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This article is written by Jasmine Madaan, from Vivekananda Institute of Professional Studies (VIPS). This is an article describing the current and future impact of BREXIT in India.

Introduction

‘BREXIT deal’, the historic event that had the entire world at its wit’s end. All eyes were on the United Kingdom from the time it had announced the BREXIT referendum(a voting process in which an answer in the form of a ‘yes’ or ‘no’ is to be provided pertaining to the question) in 2016 to its final withdrawal from the European Union(EU) on January 31, 2020. 

The reason behind the worldwide attention was concern about the impact of withdrawal on their countries, the world economy, etc. India has been a former colony of Britain and shares economic ties with the latter. The article describes Brexit and its current and probable future impacts in India. 

Why, when & how of BREXIT

European Union is a political and economic union of various countries of Europe. It permits the member countries to conduct free trade, i.e., there are no checks and charges to travel from one member country to another. It even allows its citizens to move freely from one country to the other to travel, work or live due to no borders concept along with many other benefits. 

Currently out of 51 countries, 27 countries are a part of the European Union. It is the world’s largest trading bloc.

‘BREXIT’ is the abbreviation of ‘British Exit’ which refers to the exit of the United Kingdom( which consists of England, Wales, Scotland and Northern Ireland) from the EU. It has been derived from the term used in 2012 to refer to the possible exit of Greece from the European Union.

A list of dates and events describes the when, why and how of Brexit-

List of Dates

List of Events

January 1, 1958

European Economic Community (now, European Union) came into existence with only 6 members- Germany, Italy, France, Luxembourg, Netherlands and Belgium.

January 1, 1975

The United Kingdom officially joined the EU along with Ireland and Denmark after its first referendum in which 67.2% of the UK population voted in favour.

1986

Britain assumed the presidency of the EU, i.e.,the president of the EU was a Britisher.

1992

European Economic Community (EEC) was officially renamed as the European Union(EU).

1 November 1993

The Maastricht Treaty, formerly known as the Treaty of European Union which was entered in 1991, came into effect. The treaty led to establishment of the EU and granted citizenship to all the citizens of member states. It also led to formation of a central banking system and currency(Euro).

1999

The countries decided to use the common currency ‘Euro’ but the countries were provided with the discretion whether they want to use Euro or their own currency.

2013

Total of 28 countries had become a part of the EU.

2014

With the UK Independent Party coming into power, the voice to execute the BREXIT deal got louder.

23 June 2016

A referendum took place in the UK as per the date decided by then-Prime Minister David Cameron which resulted in 51.9% of the majority voting in favour of the withdrawal.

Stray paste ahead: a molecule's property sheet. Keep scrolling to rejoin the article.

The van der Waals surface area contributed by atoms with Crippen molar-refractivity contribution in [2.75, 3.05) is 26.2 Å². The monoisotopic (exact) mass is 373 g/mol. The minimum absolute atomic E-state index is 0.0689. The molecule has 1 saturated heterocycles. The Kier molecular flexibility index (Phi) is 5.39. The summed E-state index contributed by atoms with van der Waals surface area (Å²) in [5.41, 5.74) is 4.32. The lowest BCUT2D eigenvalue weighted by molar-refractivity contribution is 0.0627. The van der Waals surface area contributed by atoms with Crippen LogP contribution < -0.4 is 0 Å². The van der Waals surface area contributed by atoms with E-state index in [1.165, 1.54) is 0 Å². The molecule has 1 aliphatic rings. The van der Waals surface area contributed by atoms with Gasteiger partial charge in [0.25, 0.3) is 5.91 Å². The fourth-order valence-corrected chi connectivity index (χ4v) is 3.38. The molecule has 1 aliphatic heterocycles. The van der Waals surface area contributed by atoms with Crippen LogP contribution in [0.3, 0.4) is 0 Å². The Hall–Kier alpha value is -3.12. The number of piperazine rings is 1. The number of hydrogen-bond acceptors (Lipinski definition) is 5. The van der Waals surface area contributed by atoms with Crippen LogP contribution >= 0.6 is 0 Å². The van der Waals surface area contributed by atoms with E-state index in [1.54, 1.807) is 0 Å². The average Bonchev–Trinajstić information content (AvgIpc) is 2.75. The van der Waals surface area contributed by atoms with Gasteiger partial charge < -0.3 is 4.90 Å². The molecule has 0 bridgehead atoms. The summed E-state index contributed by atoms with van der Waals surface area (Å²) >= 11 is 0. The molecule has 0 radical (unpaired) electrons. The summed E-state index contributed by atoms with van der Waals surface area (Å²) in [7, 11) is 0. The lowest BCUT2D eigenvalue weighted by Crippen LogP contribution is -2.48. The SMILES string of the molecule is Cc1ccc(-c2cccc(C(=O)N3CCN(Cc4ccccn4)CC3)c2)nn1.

29 March 2017

The succeeding government headed by then Prime Minister, Theresa May initiated the official two-year withdrawal process of the UK from the EU.

29 March 2019

The original date of the UK to leave the EU.

July 2019

Mr Boris Johnson replaced the former Prime Minister of the UK, Ms Theresa May. He re-negotiated the deal and made certain changes, the main being the formation of custom barriers between Great Britain( England, Wales and Scotland) and Northern Ireland.

31 October 2019

The negotiation time duration was extended until this date.

31 January 2020

Finally, the United Kingdom was officially withdrawn from the European Union at 11 pm GMT.

31 December 2020

The end date of the transition/implementation period.  

During these 11 months, i.e., till the transition period gets over the trading relations of the United Kingdom will remain the same. It is pertinent to note that the United Kingdom is the first-ever country to leave the European Union. It took three Prime Ministers’ tenures to finally make Brexit a reality at least on paper till now.

A big challenge before the UK is to negotiate the BREXIT deal within the stipulated time or else the WTO rule will be applied. It means that high tariffs and customs barriers will be imposed between the UK and the EU. As per Article 50 of the Lisbon treaty, if the withdrawing member and the EU are not able to conclude the deal within the transition period, then the UK will have to end up with no Free Trade Agreement and the trading rules of the World Trade Organization(WTO) will be applied. 

With the current economic turmoil due to the Coronavirus pandemic, the process has been interrupted. Despite the lockdowns, the officers of the Union and the UK are working on the negotiation deal via video-conferencing. Till date, none of the party has shown any intention for an extension. The negotiation deal will ponder on various aspects including trade, law enforcement, aviation safety and standards, access to water bodies, data security and sharing, etc.